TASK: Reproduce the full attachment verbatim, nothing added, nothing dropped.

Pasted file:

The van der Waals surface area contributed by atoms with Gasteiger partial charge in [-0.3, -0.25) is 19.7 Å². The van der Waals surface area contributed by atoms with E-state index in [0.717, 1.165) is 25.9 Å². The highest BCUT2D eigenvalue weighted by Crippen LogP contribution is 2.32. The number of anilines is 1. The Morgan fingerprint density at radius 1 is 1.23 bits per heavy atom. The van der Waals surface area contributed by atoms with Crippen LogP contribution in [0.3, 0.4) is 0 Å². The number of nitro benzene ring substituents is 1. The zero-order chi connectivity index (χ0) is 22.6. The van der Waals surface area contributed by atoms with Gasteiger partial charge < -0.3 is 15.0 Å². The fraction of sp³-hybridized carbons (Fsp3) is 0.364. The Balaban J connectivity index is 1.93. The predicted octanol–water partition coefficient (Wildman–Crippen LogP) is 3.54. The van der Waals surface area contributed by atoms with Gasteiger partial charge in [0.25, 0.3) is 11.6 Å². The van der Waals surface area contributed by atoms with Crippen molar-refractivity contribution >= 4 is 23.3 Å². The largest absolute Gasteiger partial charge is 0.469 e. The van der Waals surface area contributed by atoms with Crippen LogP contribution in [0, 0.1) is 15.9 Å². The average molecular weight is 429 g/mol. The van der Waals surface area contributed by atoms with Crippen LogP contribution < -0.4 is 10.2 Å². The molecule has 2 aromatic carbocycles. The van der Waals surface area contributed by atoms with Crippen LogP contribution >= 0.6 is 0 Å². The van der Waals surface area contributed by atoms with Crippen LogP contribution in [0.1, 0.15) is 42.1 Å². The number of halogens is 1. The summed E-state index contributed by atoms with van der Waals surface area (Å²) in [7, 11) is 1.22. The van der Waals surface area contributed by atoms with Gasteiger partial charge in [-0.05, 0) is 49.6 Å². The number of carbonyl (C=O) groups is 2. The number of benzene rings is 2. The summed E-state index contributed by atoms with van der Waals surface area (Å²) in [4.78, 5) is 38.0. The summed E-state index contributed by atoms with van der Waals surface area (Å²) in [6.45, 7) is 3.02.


The van der Waals surface area contributed by atoms with Gasteiger partial charge in [-0.3, -0.25) is 19.7 Å². The van der Waals surface area contributed by atoms with E-state index in [0.717, 1.165) is 25.9 Å². The highest BCUT2D eigenvalue weighted by Crippen LogP contribution is 2.32. The number of anilines is 1. The Morgan fingerprint density at radius 1 is 1.23 bits per heavy atom. The van der Waals surface area contributed by atoms with Crippen LogP contribution in [0.3, 0.4) is 0 Å². The number of nitro benzene ring substituents is 1. The zero-order chi connectivity index (χ0) is 22.6. The van der Waals surface area contributed by atoms with Gasteiger partial charge < -0.3 is 15.0 Å². The fraction of sp³-hybridized carbons (Fsp3) is 0.364. The Balaban J connectivity index is 1.93. The predicted octanol–water partition coefficient (Wildman–Crippen LogP) is 3.54. The van der Waals surface area contributed by atoms with Gasteiger partial charge in [0.25, 0.3) is 11.6 Å². The van der Waals surface area contributed by atoms with Crippen molar-refractivity contribution >= 4 is 23.3 Å². The largest absolute Gasteiger partial charge is 0.469 e. The van der Waals surface area contributed by atoms with Crippen LogP contribution in [0, 0.1) is 15.9 Å². The average molecular weight is 429 g/mol. The van der Waals surface area contributed by atoms with Crippen LogP contribution < -0.4 is 10.2 Å². The molecule has 2 aromatic carbocycles. The van der Waals surface area contributed by atoms with Crippen LogP contribution >= 0.6 is 0 Å². The van der Waals surface area contributed by atoms with Crippen LogP contribution in [0.1, 0.15) is 42.1 Å². The number of halogens is 1. The summed E-state index contributed by atoms with van der Waals surface area (Å²) in [7, 11) is 1.22. The van der Waals surface area contributed by atoms with Gasteiger partial charge in [-0.05, 0) is 49.6 Å². The number of carbonyl (C=O) groups is 2. The number of benzene rings is 2. The summed E-state index contributed by atoms with van der Waals surface area (Å²) in [4.78, 5) is 38.0. The summed E-state index contributed by atoms with van der Waals surface area (Å²) in [6.45, 7) is 3.02.